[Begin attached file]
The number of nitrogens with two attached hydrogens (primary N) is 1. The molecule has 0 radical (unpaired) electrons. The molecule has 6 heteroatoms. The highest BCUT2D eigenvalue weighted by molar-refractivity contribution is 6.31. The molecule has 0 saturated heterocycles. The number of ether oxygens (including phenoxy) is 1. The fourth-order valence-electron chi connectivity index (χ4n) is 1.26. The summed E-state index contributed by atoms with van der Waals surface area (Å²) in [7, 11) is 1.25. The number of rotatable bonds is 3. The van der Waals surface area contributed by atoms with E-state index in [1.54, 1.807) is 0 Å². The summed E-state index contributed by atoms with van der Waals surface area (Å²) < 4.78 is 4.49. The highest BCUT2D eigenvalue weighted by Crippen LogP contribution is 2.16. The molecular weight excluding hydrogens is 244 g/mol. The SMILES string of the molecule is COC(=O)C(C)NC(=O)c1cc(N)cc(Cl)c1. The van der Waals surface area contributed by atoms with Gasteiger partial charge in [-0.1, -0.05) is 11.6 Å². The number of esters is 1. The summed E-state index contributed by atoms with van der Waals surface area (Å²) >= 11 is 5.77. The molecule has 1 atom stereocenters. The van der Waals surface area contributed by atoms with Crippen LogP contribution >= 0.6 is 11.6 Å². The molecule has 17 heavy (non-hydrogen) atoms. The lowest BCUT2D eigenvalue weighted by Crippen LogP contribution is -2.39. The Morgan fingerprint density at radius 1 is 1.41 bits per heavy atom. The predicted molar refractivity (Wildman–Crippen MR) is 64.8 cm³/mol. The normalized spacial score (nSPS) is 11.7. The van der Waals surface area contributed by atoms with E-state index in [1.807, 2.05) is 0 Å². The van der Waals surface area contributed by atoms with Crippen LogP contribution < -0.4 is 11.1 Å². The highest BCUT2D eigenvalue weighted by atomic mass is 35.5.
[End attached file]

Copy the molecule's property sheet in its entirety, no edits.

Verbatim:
The number of nitrogens with two attached hydrogens (primary N) is 1. The molecule has 0 radical (unpaired) electrons. The molecule has 6 heteroatoms. The highest BCUT2D eigenvalue weighted by molar-refractivity contribution is 6.31. The molecule has 0 saturated heterocycles. The number of ether oxygens (including phenoxy) is 1. The fourth-order valence-electron chi connectivity index (χ4n) is 1.26. The summed E-state index contributed by atoms with van der Waals surface area (Å²) in [7, 11) is 1.25. The number of rotatable bonds is 3. The van der Waals surface area contributed by atoms with E-state index in [1.54, 1.807) is 0 Å². The summed E-state index contributed by atoms with van der Waals surface area (Å²) < 4.78 is 4.49. The highest BCUT2D eigenvalue weighted by Crippen LogP contribution is 2.16. The molecular weight excluding hydrogens is 244 g/mol. The SMILES string of the molecule is COC(=O)C(C)NC(=O)c1cc(N)cc(Cl)c1. The van der Waals surface area contributed by atoms with Gasteiger partial charge in [-0.1, -0.05) is 11.6 Å². The number of esters is 1. The summed E-state index contributed by atoms with van der Waals surface area (Å²) >= 11 is 5.77. The molecule has 1 atom stereocenters. The van der Waals surface area contributed by atoms with Crippen LogP contribution >= 0.6 is 11.6 Å². The molecule has 17 heavy (non-hydrogen) atoms. The lowest BCUT2D eigenvalue weighted by Crippen LogP contribution is -2.39. The Morgan fingerprint density at radius 1 is 1.41 bits per heavy atom. The predicted molar refractivity (Wildman–Crippen MR) is 64.8 cm³/mol. The normalized spacial score (nSPS) is 11.7. The van der Waals surface area contributed by atoms with E-state index in [1.807, 2.05) is 0 Å². The van der Waals surface area contributed by atoms with Crippen LogP contribution < -0.4 is 11.1 Å². The highest BCUT2D eigenvalue weighted by atomic mass is 35.5.